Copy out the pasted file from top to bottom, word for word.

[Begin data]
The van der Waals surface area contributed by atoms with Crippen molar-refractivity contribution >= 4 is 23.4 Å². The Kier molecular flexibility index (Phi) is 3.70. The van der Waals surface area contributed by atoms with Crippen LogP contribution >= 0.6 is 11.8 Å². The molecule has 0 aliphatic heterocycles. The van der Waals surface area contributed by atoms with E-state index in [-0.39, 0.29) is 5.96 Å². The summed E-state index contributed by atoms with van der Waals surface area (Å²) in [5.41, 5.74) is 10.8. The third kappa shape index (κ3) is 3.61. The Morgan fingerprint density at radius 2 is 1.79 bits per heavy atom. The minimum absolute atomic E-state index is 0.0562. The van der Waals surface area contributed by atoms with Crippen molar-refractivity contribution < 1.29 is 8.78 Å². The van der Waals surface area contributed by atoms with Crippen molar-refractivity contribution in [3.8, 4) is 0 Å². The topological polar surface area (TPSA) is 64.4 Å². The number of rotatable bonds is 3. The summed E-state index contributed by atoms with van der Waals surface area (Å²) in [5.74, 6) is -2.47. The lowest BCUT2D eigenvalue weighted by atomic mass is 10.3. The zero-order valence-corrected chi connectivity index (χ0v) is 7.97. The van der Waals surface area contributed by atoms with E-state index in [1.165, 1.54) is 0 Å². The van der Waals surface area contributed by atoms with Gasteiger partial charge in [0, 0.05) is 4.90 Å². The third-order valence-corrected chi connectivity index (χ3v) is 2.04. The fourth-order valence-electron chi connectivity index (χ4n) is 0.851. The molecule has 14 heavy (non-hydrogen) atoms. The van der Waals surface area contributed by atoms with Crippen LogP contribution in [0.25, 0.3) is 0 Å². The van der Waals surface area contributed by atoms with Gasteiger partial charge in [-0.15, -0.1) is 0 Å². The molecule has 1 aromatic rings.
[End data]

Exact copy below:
The van der Waals surface area contributed by atoms with Crippen molar-refractivity contribution >= 4 is 23.4 Å². The Kier molecular flexibility index (Phi) is 3.70. The van der Waals surface area contributed by atoms with Crippen LogP contribution >= 0.6 is 11.8 Å². The molecule has 0 aliphatic heterocycles. The van der Waals surface area contributed by atoms with E-state index in [-0.39, 0.29) is 5.96 Å². The summed E-state index contributed by atoms with van der Waals surface area (Å²) in [5.41, 5.74) is 10.8. The third kappa shape index (κ3) is 3.61. The Morgan fingerprint density at radius 2 is 1.79 bits per heavy atom. The minimum absolute atomic E-state index is 0.0562. The van der Waals surface area contributed by atoms with Crippen molar-refractivity contribution < 1.29 is 8.78 Å². The van der Waals surface area contributed by atoms with Crippen molar-refractivity contribution in [3.8, 4) is 0 Å². The topological polar surface area (TPSA) is 64.4 Å². The number of rotatable bonds is 3. The summed E-state index contributed by atoms with van der Waals surface area (Å²) in [5.74, 6) is -2.47. The lowest BCUT2D eigenvalue weighted by atomic mass is 10.3. The zero-order valence-corrected chi connectivity index (χ0v) is 7.97. The van der Waals surface area contributed by atoms with E-state index in [1.165, 1.54) is 0 Å². The van der Waals surface area contributed by atoms with Gasteiger partial charge in [0, 0.05) is 4.90 Å². The third-order valence-corrected chi connectivity index (χ3v) is 2.04. The fourth-order valence-electron chi connectivity index (χ4n) is 0.851. The molecule has 14 heavy (non-hydrogen) atoms. The van der Waals surface area contributed by atoms with Crippen LogP contribution in [0.25, 0.3) is 0 Å². The van der Waals surface area contributed by atoms with Gasteiger partial charge in [-0.15, -0.1) is 0 Å². The molecule has 1 aromatic rings.